Saturday, January 14, 2017

The Arctic - The Final Frontier - Dramatic Photos of a Vanishing World at Tre Oci in Venice

Iceland © Ragnar Axelsson (1995)
(Venice, Italy) The climate on Earth is changing. It is an awesome thought, one that most human beings have difficulty processing, so we choose to ignore it. Three master photographers, however, have gone to the Arctic and stared the phenomenon straight in the face, recording the images to share with the rest of civilization.

The Arctic. The Final Frontier (Artico. Ultima frontiera), curated by Denis Curti, the artistic director of the Tre Oci, presents 120 powerful black and white images captured by Paolo Solari Bozzi (Rome, 1957), Ragnar Axelsson (Kopavogur, Iceland, 1958) and Carsten Egevang (Taastrup, Denmark, 1969). Three documentaries are also on show, Sila and the Gatekeepers of the Arctic by Corina Gamma from Switzerland, Chasing Ice by Jeff Orlowski from the U.S., and the Last Ice Hunters by Jure Breceljnik & Rozie Bregar from the Czech Republic.


What is the Arctic? It consists of the Arctic Ocean, and parts of Alaska, Canada, Finland, Greenland, Iceland, Norway, Russia and Sweden. Greenland, the world's largest island, is part of the Kingdom of Denmark, with a small population of about 56,000 (the same as tiny Venice); 88% of Greenland's inhabitants are Inuit. The United States offered Denmark $100 million for Greenland after war, but Denmark refused to sell.

81% of Greenland is covered by an enormous ice sheet, which is rapidly melting. Greenland is rich with mineral and natural resources, including diamond, gold, precious gemstones, hydrocarbon, rare earth metals, lead and zinc. There could be oil and gas fields up there, too. To put things in terms Americans can relate to, it would be as if a handful of Native Americans were sitting on a bunch of precious treasures the world lusts after, armed with sled dogs and harpoons.

East Greenland, Scoresbysund © Carsten Egevang (2012)
Carsten Egevang is here from Denmark with his two very blond, blue-eyed sons, one of whom was born in Greenland. Trained as a biologist, Egevang was awarded a PhD in Arctic Biology at the University of Copenhagen -- one of those climate-change scientists we hear so much about. He lived in Nuuk, Greenland's capital, from 2002 to 2008, and returns at least three times a year. I was thrilled to have the opportunity to speak to a credentialed individual who is actually there on the climate-changing scene.

Egevang said that when he first started taking photos of Greenland, he was drawn to the beauty of its landscapes, the icebergs, the Northern Lights and the arctic fauna. If he captured a human being or a man-made object, he tossed it out. Now his mission is to document how the natives of Greenland still rely on the nature that surrounds them. He captures the interactions between the people and the animals there, depicting them as elements of the breathtaking landscapes.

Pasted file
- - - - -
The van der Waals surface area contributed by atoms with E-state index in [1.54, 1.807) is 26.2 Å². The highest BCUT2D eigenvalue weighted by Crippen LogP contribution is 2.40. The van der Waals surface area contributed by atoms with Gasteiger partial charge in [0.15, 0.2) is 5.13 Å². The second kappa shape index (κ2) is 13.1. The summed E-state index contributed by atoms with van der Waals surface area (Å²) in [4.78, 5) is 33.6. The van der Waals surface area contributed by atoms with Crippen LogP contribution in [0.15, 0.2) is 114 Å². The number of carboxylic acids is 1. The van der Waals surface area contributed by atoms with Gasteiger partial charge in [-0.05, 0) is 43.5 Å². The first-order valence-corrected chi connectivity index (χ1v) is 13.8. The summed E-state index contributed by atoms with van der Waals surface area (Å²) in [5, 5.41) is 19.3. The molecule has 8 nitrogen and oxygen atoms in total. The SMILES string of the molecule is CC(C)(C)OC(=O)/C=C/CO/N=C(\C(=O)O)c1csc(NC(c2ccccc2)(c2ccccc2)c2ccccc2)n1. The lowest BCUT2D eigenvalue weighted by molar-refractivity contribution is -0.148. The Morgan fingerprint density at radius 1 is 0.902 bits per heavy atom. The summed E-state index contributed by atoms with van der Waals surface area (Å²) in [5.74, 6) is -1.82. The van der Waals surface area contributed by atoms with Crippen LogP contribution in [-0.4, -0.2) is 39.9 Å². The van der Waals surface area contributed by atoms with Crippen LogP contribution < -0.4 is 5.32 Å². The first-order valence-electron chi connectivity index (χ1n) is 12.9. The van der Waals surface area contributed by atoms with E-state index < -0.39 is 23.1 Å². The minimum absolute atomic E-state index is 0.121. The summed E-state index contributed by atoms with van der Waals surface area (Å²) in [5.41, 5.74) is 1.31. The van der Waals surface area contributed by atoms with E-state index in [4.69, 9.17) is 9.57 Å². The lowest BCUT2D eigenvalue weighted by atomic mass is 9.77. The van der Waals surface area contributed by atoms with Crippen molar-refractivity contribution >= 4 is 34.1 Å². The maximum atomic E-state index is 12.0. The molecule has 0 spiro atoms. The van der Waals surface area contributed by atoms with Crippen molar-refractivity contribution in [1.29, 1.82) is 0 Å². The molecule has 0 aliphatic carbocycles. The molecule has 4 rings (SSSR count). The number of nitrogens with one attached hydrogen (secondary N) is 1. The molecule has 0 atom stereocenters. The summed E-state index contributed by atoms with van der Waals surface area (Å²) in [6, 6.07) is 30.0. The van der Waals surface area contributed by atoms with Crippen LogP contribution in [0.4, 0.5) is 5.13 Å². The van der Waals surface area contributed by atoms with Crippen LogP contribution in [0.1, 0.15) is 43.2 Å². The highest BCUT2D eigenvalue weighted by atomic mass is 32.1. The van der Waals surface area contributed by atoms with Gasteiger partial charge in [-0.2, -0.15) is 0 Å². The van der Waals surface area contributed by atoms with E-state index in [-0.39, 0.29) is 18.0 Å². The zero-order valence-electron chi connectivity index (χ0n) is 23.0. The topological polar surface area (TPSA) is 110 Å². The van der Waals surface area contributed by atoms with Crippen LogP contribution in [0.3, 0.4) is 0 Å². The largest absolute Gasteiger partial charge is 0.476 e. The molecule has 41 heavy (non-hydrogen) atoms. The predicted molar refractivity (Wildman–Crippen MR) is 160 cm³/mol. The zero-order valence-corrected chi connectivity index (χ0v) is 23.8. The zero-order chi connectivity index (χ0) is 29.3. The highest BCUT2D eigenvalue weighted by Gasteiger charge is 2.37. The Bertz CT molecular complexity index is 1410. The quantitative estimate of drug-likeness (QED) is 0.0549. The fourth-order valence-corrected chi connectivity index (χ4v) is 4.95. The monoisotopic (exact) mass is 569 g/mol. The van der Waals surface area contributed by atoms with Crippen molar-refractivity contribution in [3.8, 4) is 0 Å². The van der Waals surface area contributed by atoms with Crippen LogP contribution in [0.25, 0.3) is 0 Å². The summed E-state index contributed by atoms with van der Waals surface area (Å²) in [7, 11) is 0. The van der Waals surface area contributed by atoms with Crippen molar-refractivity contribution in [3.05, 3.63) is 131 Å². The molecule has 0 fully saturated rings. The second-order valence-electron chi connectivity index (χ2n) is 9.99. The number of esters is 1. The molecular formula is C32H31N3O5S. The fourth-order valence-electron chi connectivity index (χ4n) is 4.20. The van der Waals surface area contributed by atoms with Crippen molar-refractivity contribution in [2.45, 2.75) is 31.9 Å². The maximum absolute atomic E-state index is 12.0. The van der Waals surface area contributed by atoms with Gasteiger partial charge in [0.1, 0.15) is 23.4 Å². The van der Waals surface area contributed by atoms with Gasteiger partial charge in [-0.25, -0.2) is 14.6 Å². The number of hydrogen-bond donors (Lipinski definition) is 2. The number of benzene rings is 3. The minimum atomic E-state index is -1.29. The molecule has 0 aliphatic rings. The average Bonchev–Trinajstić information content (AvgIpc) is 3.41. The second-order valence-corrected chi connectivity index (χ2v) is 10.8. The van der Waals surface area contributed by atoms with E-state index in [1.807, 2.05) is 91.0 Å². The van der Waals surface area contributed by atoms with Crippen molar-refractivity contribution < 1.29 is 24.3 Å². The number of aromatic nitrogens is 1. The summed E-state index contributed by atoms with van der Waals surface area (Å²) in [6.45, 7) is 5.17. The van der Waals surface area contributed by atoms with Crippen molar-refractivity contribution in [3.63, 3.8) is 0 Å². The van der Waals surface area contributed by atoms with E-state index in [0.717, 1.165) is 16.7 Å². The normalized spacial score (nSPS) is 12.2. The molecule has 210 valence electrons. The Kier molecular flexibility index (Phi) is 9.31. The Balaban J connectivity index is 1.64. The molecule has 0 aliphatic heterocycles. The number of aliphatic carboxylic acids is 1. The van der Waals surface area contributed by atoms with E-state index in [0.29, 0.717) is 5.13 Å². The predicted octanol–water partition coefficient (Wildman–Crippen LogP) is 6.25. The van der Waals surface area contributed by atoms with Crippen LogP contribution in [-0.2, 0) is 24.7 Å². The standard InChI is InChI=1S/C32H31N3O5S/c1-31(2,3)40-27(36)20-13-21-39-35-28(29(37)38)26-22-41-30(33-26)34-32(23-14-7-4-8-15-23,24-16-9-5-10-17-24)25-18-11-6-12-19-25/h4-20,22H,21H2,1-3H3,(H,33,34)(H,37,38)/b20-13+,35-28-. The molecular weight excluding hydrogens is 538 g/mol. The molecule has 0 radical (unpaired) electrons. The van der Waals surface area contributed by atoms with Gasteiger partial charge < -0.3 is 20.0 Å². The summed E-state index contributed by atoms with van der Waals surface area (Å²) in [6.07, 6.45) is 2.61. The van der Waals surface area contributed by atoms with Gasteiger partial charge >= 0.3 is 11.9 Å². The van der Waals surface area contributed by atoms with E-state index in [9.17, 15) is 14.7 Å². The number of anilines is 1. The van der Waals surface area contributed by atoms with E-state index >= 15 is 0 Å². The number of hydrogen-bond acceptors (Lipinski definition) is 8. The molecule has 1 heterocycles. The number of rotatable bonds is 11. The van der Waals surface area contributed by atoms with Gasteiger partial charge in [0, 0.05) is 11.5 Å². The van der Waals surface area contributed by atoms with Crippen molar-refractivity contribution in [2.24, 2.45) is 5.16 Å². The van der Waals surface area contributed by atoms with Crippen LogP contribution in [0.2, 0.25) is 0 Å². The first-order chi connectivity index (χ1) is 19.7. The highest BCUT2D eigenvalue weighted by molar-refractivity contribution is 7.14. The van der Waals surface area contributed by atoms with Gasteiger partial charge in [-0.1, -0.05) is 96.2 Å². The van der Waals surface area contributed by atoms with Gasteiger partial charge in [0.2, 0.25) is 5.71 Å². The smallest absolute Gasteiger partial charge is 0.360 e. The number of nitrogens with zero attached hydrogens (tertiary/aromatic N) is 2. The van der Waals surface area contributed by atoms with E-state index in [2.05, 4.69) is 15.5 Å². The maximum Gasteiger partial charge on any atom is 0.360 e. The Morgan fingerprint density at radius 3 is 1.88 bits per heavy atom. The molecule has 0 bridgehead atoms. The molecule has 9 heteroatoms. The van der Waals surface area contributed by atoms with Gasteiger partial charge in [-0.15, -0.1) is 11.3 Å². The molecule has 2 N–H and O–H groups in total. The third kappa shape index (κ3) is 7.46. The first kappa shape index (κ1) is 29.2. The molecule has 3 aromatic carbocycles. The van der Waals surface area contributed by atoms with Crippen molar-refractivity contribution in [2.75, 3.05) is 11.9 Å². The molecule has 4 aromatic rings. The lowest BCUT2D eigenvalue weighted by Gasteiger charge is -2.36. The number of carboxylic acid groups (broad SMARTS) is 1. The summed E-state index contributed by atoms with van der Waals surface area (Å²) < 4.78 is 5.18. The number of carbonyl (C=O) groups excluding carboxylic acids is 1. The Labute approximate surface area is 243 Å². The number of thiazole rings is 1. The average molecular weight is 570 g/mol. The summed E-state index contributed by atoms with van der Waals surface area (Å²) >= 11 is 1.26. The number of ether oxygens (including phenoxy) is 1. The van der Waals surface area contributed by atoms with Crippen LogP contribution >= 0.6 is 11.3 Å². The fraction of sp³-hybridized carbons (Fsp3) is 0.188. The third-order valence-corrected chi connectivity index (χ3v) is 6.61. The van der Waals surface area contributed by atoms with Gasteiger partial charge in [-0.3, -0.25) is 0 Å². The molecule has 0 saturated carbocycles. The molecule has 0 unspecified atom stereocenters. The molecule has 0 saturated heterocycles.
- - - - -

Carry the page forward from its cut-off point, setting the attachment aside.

Egevang said, "When we hear about climate change, we think it is something that will happen in the future. It is happening now. The sea ice is melting and the temperature is 20 degrees higher than normal."

I asked him how to present climate change as something people could relate to, something in which they had the power to intervene. He said that we could compare it to smoking. Within a relatively short period of time, human beings have completely changed their behavior toward smoking, which, at one time, seemed nearly impossible to accomplish. We must change our behavior toward fossil fuels, or risk being overwhelmed by nature.

Peter Egevant with his father's photos - Photo: Cat Bauer
I spoke to Egevang's 14-year-old son, Peter, who was born in Greenland, and lived there until he was four. He had recently returned there with his father after an absence of about 10 years. I asked him how it had changed. Peter said that it was difficult to recall because he was so young when he left, but he remembered that "everything was white when I was little. Now it's green. ...and the snow bears -- I don't remember this word in English -- the snow bears are dying." He pointed to a bear in one of his father's photos. "Polar bear?" I offered. "Yes," he agreed. "The polar bears are dying."

Paolo Solari Bozzi, Kap Hope, Scoresbysund, East Greenland, 2016 © Paolo Solari